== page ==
Walk Left, Ride Right
The warm weather of the summer months inspires us to walk, run, and bike, and sometimes sidewalks are not available on our routes.
It is crucial for pedestrian and biker safety to follow the laws: walk against traffic, and bike with traffic.
While walking against traffic may seem dangerous, it actually allows you to make eye contact with motorists, make quicker decisions for your safety, and determine which motorists do not see you.
According to the National Highway Traffic Safety Administration, children under 10 years old should be accompanied by an adult or with someone who will make sure they walk safely.
If you’re walking:
Use the sidewalk whenever possible, and if there isn’t a sidewalk, walk on the edge of the street facing traffic.
Whenever they are available, use marked crosswalks to cross the street, and look left-right-left for vehicles or bikes before crossing.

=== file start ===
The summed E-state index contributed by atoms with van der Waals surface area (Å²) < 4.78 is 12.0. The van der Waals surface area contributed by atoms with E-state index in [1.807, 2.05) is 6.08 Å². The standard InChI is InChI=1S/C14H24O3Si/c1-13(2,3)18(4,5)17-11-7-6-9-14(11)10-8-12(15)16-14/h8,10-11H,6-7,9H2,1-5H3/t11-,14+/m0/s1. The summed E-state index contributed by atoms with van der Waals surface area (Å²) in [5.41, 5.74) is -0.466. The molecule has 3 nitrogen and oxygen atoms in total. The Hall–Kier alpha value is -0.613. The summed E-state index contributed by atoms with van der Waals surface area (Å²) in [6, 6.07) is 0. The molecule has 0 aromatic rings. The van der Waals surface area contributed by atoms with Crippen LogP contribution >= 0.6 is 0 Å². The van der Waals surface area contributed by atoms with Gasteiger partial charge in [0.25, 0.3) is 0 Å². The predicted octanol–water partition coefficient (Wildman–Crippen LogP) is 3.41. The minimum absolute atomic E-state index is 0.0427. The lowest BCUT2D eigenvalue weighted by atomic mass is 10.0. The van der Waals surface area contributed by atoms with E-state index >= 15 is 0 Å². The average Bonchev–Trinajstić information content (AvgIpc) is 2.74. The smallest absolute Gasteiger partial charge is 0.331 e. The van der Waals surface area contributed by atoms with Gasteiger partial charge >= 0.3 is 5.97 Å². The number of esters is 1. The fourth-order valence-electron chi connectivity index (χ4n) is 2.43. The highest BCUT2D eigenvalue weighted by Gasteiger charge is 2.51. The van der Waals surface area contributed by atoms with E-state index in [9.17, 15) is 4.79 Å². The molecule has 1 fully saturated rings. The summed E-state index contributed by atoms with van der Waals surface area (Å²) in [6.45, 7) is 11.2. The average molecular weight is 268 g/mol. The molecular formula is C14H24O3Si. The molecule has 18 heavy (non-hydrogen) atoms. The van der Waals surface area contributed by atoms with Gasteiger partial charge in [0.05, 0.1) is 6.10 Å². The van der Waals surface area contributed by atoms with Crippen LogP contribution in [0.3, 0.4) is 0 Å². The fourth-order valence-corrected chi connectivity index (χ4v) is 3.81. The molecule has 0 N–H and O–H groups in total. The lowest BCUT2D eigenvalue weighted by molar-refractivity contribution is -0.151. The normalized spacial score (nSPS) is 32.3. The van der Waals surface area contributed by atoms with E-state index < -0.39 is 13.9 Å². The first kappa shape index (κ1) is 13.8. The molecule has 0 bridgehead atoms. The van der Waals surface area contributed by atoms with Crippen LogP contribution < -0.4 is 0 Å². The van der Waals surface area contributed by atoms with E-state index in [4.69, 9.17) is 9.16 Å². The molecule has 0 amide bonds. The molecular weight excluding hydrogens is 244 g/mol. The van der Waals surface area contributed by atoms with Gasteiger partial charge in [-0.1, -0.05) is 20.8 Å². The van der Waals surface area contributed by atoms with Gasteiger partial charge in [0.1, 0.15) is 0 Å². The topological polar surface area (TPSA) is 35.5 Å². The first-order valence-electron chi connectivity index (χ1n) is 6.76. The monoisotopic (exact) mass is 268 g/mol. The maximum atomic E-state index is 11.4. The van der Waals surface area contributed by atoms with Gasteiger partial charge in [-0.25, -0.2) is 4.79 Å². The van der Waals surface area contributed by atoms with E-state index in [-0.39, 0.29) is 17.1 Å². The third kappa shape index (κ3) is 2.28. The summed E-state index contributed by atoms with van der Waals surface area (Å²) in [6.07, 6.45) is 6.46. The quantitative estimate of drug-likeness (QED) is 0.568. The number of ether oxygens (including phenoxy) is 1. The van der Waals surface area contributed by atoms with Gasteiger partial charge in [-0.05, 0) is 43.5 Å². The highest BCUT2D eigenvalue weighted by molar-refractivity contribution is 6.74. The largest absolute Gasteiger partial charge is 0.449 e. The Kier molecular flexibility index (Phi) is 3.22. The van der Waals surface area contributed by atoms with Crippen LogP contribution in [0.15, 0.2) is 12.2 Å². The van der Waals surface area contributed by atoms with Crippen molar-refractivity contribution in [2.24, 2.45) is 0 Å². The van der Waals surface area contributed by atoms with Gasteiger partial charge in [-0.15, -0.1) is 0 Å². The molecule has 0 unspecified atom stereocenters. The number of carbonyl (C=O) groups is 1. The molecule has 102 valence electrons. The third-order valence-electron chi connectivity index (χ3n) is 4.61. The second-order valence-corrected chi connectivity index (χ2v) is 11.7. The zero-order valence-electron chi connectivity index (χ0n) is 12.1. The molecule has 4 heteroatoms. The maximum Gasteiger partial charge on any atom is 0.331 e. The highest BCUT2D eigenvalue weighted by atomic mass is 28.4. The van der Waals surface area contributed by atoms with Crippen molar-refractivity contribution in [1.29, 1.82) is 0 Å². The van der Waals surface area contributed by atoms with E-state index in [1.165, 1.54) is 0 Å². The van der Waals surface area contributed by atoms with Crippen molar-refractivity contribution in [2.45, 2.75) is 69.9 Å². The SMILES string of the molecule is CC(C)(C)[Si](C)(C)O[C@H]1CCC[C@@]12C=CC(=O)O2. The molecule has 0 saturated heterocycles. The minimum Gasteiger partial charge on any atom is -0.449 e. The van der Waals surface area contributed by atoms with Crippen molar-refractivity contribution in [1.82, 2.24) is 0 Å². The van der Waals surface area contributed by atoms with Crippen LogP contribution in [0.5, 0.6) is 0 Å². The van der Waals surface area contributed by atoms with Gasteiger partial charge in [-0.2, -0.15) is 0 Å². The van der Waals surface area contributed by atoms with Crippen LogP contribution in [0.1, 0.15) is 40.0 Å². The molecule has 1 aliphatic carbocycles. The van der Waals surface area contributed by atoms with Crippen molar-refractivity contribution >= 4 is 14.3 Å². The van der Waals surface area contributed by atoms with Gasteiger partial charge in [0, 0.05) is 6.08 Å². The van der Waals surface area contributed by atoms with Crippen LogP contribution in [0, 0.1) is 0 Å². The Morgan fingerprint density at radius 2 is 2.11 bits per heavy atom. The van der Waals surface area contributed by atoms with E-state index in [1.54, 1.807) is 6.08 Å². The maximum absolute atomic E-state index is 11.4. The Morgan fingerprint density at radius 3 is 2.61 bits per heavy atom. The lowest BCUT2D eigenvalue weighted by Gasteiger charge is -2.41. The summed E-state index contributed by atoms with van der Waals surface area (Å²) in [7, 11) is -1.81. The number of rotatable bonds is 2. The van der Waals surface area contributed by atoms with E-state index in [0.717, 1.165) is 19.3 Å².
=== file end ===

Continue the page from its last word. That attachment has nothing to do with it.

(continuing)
Make sure you never play, push or shove others when you walk around traffic.
Everyone should watch the road, not their phones.
As a pedestrian, it is crucial to look all ways before crossing the street. Some motorists may swerve around other cars which have stopped to let you cross safely, increasing your risk of getting hit.
When biking, however, you are considered another vehicle on the road. Riding on the right. Your goal is to blend in with the traffic and help it flow easily. Remember these tips from the National Highway Traffic Safety Administration when you decide to ride your bike:
Be focused and alert to the road and all traffic around you
Drive with the flow, in the same direction as traffic.
Obey street signs, signals, and road markings, just like a car.
Assume the other person doesn’t see you; look a head to avoid hazards that may cause you to fall, like toys, pebbles, potholes, grates, train tracks.
No texting, listening to music or using anything that distracts you by taking your eyes and ears or your mind off the road and traffic.
It is important to note that parents walking alongside their children riding bikes should be on the left side of the road. It is important that motorists see both you walking and your child riding their bike and as the adult, you can make quick decisions and make eye contact with drivers.
If you have been in an accident, the lawyers at Kimmel, Carter, Roman, Peltz & O’Neill are here to help. For a free consultation, call 302-565-6100.